1. What does the idea of a non-human world mean to you? Do you see it as an inspiring artistic proposition or as a real possibility for the near future?
I do not get a kick out of the possibility of a non-human world. Since humans emerged as a species who dominated the planet, a world without humans would mean that our models for civilization failed us. I do not find inspiration in the mass failure of human cultures, to live harmoniously with other organisms inhabiting Earth. My inspiration comes from the intrinsic and undeniable beauty of the natural world in its all complexity to the point that we understand it with our science or by other means we have been endowed with. Yet it is very humbling to accept that human beings may or may not be around let’s say in the next 500 years. It is the same kind of humbling thought that one could get when one understands their own death.
2. The exhibition is based on a narrative that defines a specific context for the artists and visitors as well as for the additional education program. What implications do you think could come up by exhibiting your work in this setting? Do you think it could generate new readings of your work?
Of course, each person has their own unique way of reading the work. This is what Umberto Eco talks about in the Open Work. His views have been a beacon for my artistic practice therefore I always work for layered pieces that can find alternate readings. The goal of Ecosystem of Excess is to illustrate an ocean in which plastic eating organisms flourished. An ocean that is alien in a way. An ocean as the fusion of nature and culture. An ocean full of plastics brimming with plastisphere life.
3. What role does social, ecological and economical sustainability play in your artistic practice?
My entire practice orbits around ecological justice. I have to say that after I departed from architecture and computer science I had a period of confusion where I did not know how to merge my aesthetic tendencies with my ideological self. I felt very strongly about the failure of consumerism yet the media arts scene I was engaged in seemed very apolitical. It was as if raising questions around what we now call the anthropocene did not matter that much. As if projects around how we failed at planetary health was more like a choice of taste. An Ecosystem of Excess which you are exhibiting is one of the first works I found funding support for that was at its core very activist (thanks to the vision of Kristoffer Gansing and Heike Mertens and HKW.)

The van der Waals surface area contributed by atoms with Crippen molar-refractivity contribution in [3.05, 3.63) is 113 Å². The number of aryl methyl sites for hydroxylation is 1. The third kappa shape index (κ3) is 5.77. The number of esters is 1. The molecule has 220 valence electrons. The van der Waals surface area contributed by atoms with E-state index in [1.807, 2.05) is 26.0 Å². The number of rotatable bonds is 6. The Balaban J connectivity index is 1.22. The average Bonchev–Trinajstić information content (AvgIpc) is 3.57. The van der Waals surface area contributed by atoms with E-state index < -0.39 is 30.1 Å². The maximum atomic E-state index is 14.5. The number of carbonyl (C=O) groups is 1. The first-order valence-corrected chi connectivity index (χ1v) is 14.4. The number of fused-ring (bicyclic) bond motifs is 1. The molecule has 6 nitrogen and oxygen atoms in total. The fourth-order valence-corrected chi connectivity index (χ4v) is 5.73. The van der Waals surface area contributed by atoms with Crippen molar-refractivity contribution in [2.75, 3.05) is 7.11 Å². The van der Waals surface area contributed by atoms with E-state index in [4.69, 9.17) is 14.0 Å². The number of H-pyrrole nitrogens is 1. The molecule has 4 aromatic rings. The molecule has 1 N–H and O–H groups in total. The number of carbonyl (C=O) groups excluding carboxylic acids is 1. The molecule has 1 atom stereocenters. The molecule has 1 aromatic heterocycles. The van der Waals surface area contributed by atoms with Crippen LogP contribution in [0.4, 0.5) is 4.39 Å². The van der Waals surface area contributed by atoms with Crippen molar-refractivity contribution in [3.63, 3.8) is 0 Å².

So yes I believe in the urgency of the matter. I do not believe that we have the luxury of making art that does not touch upon social, ecological and economical justice.
4. On which level do you think could art contribute to social and ecological changes?
More than one could imagine.
5. During the last decade the liaison between art and science has been a topic frequently discussed. In this context art was often considered to be a successful tool for the production of alternative forms of knowledge. How do you evaluate this idea?
Are you asking me to make a comparison? Or to explain art in regards to science? There are a myriad ways art and science happens. I like to think that both good art and good science stem from a specific kind of curiosity about the world inside and outside. Art devises tools for manipulating thought via playing with emotion. Art creates sensations (Deleuze&Guattari.) But does not stop there. Science devises tools to manipulate the world. Science creates facts. The two is not that separate after all, but art is closer to our biology and science can transcend that.
6. What is one of your favourite youtube videos that deals with a certain aspect of the exhibition (e.g. the non-human scenario, environmental factors or sustainability)?
I chose videos in a gradient of violence towards non-human world
CHINA FUR TRADE EXPOSED IN 60 SECONDS
When the fur is finally peeled off over the animals' heads, their naked, bloody bodies are thrown onto a pile of those who have gone before them. Some are still alive, breathing in ragged gasps and blinking slowly. Some of the animals' hearts are still beating five to 10 minutes after they are skinned. One investigator recorded a skinned raccoon dog on the heap of carcasses who had enough strength to lift his bloodied head and stare into the camera.
From 30 seconds on very graphic.
Blackfish, documentary on killer whales in captivity. Story of Tilikum who died in captivity at the age of 36 last year (almost my age). The part where a mother killer whale is screaming his calf’s name, after they have been separated by the SeaWorld people. The calf is transported to a new facility.
Watch MIDWAY on plastics in the ocean : https://vimeo.com/25563376
Watch Carl Safina talk about animals, sentience, emotions : https://www.youtube.com/watch?v=y9KeyKVuLHU
List goes on ….